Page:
If only Baz Luhrmann directed my life.
Stephanie Irene. KC girl. Feisty. Feminist. Neurotic. Atheist. Passionate. CATS!
Being here is just giving me all sorts of feels, and I’ve just got to get them out.
I’m sort of having this self-doubt of my identity as a feminist. My entire life, I’ve been special for being a girl. Instead of gathering my pride and self-worth form just being smart or just being ballsy or whatever, I upped the ante and figured myself extra because I was who I am, but on top of all that, I was a girl. And it didn’t really matter that I had never really suffered adversity due to my gender; I perceived it where it probably didn’t actually exist. Sure, when people met me in a completely non-academic setting when I was just goofing off, they took me for a bimbo. Sure, I suffered through the loneliness that may or may not have been because I ‘intimidated boys.’ But in all reality, my life hasn’t been much changed by my gender.
But regardless, I went through the past few years of my life feeling a little ‘holier than thou’ toward other women. Of course I had female role models and was always utterly supportive of the feats of my mom, sister, Elizabeth, and the girls close to me, and better yet those very far away and not even slightly threatening. But I’ve always had this sort of deep seeded resentment toward other girls that could do what I could do. Or did it better. Or had what I wanted. After Jessica Ahlquist recieved national attention from the skeptics community and media as a whole, I secretly wished that my school would have been dumb enough to hang a prayer banner, because there was no reason I couldn’t be her. I could have fought in the face of hatred and threats for a rightful cause. I could have had those balls. So I hated her, for being lucky enough to get her opportunity, instead of affording her any credit for her courage or cleverness.
And now, at university, I’m in an environment where women are the more impressive ones. Statistically, women far succeed their male counterparts in the classroom setting. We get better grades, better test scores, develop stronger bonds with important contacts. And am I happy about this progress? Not really. It means my success is less special. And I’ve been trying this new sort of mantra for the past while about how other people’s success/happiness/experiences/whathaveyou do not in fact take anything away from you. So I should celebrate other’s joy instead of feeling cheated or jealous.
And now I’m reading Lean In, and with every page I feel more and more enraged to sit and the table, make my presence known, and kick some ass and take some names. Because we don’t have equality yet. All that university success doesn’t translate into the workplace. It doesn’t extend beyond age 25 or so. It doesn’t transcend family and relationships. So I feel even more compelled to fight against this injustice. And I should bless every single triumph by a woman. But instead it makes me feel less. Because how can I be the super-special, impressive, all powerful women with everything I could possibly want if other women get there first? I have to remind myself not to hate Alanna because she’s also pre-med and applying for almost all the same things as me. I know it’s wildly irrational. I know it’s not founded in reality. But I continue to see other women as threats; I’d be much more comfortable if they all just batted their eyelashes and found husbands. Leave the way paving to me.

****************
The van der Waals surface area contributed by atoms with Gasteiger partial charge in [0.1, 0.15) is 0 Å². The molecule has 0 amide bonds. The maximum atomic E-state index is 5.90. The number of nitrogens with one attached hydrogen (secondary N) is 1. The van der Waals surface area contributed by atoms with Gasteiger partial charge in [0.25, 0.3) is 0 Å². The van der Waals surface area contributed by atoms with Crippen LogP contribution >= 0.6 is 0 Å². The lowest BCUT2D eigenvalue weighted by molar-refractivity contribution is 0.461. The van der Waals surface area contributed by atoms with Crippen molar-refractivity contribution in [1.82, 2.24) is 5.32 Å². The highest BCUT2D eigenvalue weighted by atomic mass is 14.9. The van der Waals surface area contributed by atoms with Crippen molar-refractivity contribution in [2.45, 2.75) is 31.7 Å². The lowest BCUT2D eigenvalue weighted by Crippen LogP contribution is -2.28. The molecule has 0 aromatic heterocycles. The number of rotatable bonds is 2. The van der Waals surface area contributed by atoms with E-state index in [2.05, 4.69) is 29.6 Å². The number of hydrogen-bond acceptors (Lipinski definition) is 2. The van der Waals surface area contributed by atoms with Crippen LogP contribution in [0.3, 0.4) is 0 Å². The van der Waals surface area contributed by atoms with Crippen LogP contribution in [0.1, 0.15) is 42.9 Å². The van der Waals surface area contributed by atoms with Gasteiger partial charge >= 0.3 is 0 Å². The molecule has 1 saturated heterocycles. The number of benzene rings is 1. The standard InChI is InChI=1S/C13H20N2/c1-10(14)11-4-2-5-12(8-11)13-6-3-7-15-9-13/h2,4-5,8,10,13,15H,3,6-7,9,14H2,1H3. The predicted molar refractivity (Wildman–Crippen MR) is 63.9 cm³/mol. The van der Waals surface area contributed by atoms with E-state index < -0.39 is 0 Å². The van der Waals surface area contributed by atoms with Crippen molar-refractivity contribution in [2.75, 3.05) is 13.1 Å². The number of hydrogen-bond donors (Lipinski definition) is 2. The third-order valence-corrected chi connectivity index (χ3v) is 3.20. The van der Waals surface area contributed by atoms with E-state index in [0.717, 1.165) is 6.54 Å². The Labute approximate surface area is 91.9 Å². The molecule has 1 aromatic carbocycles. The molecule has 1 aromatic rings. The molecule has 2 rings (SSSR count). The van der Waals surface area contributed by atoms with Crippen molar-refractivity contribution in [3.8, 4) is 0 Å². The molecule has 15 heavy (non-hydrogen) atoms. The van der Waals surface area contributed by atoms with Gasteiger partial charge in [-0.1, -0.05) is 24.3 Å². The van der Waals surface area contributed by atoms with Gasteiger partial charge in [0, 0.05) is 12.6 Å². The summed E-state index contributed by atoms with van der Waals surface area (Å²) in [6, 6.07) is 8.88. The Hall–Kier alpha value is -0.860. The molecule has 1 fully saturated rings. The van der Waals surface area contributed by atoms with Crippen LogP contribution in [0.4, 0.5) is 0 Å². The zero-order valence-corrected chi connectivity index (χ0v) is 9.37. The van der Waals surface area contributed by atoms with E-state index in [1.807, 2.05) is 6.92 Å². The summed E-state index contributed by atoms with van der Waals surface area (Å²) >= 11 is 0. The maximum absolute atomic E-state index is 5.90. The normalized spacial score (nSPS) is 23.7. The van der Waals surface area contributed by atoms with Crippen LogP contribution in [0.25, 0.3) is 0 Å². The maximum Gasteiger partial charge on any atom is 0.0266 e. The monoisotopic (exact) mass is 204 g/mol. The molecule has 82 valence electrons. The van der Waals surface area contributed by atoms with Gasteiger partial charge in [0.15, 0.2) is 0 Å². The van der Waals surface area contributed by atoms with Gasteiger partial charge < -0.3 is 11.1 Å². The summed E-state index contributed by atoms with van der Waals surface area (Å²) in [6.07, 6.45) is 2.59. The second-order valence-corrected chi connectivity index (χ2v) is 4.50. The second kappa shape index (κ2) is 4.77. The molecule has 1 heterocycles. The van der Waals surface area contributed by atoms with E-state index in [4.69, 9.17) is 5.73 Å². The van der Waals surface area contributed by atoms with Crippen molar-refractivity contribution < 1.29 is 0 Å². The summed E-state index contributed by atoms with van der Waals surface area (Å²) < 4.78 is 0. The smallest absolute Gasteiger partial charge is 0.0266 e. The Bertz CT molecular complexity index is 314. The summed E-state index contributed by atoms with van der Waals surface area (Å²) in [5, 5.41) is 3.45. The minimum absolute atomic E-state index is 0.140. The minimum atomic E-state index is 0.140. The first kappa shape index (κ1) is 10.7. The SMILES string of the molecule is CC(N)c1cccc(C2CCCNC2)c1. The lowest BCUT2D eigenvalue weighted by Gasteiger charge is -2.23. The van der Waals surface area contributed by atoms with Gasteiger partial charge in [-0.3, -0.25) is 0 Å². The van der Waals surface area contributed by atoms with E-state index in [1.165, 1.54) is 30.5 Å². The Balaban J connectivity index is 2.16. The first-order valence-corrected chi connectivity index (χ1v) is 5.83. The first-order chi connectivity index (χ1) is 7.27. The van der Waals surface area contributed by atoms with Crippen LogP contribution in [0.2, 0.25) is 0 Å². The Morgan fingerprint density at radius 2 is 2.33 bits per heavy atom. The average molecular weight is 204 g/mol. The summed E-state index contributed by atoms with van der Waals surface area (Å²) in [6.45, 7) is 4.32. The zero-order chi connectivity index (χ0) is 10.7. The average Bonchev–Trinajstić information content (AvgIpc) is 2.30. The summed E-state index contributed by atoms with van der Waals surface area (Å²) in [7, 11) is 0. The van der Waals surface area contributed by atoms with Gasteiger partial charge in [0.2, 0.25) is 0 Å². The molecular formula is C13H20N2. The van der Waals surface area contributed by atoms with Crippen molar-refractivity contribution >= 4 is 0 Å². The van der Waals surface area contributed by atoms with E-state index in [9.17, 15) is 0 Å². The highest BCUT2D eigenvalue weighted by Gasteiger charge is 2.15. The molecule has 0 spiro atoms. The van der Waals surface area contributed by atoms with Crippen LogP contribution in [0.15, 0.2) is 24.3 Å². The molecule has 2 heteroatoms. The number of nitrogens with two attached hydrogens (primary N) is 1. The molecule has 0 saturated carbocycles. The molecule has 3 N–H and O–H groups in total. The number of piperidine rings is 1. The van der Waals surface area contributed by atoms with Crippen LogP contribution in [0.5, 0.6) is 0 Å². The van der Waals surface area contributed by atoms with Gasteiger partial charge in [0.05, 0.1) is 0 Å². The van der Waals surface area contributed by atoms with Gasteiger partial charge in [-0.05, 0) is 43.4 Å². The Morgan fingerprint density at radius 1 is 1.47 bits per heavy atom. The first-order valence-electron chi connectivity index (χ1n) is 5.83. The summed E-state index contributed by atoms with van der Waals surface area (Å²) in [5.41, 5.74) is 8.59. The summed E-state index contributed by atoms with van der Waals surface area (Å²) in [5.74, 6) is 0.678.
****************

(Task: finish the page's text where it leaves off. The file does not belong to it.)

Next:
So I’m working on this. I’m trying to put my own life in perspective. Tying to be grateful for the other women that stand beside me.
And then on top of that. I have a new, constant internal nagging to do like 6 zillion things. Because I just want to have it all. I have this perfect image of myself. Well traveled through study abroad, yachting, backpacking and whatever else the wind brings me. Applying for tons and tons more scholarships. Deciding that this is the last year I take out student loans. Becoming a medical scribe. Working at the national merit office. Getting the Freshman research fellowship I want. Doing all sorts of internships and apprenticeships. Winning all the awards. Having my photo among the other international scholars who I look at every single day as I walk through my building. Being adventurous and going to Paris for the summer after just two dates with a distant relative of Toulouse-Lautrec. Any adventure. Every chance. Finding passion and great love in all that I do. Having my family always. Political awareness. Fluency in French. Cooking. Making every sort of great friend. No regrets.
And I think about it all and it spirals. It gets out of control. I have to cut myself off from adding more to the list because I get so exhausted all I can bring myself to do is read game of thrones and hide in my room. Which accomplishes not a single thing on my list. And it’s just a mess. And I make checklists and that end up ignored as opportunities pass by because I’m a frozen deer in headlights and my future rushes toward me.
So needless to say, I have a lot of internal reflection and maintenance to do.
Ayaan Hirsi Ali
Good god. I have never seen a more succinct description of the root of all feminist problems.
Secretary Of State Hillary Clinton
Great speech by Hilary Clinton. We also need to keep in mind that while we are calling for America to “set an example” this must not, and can not translate into “Americans telling women in other countries how to fight for their own rights” and keep this as a focus on analyzing what is going on in America, and even how America exports damaging and exotifying images & beliefs about other women all over the world. We can set an example by handling our business in house while still aknowledging our complicity in the subjagation of the “exotic other” overseas that we do on a daily basis.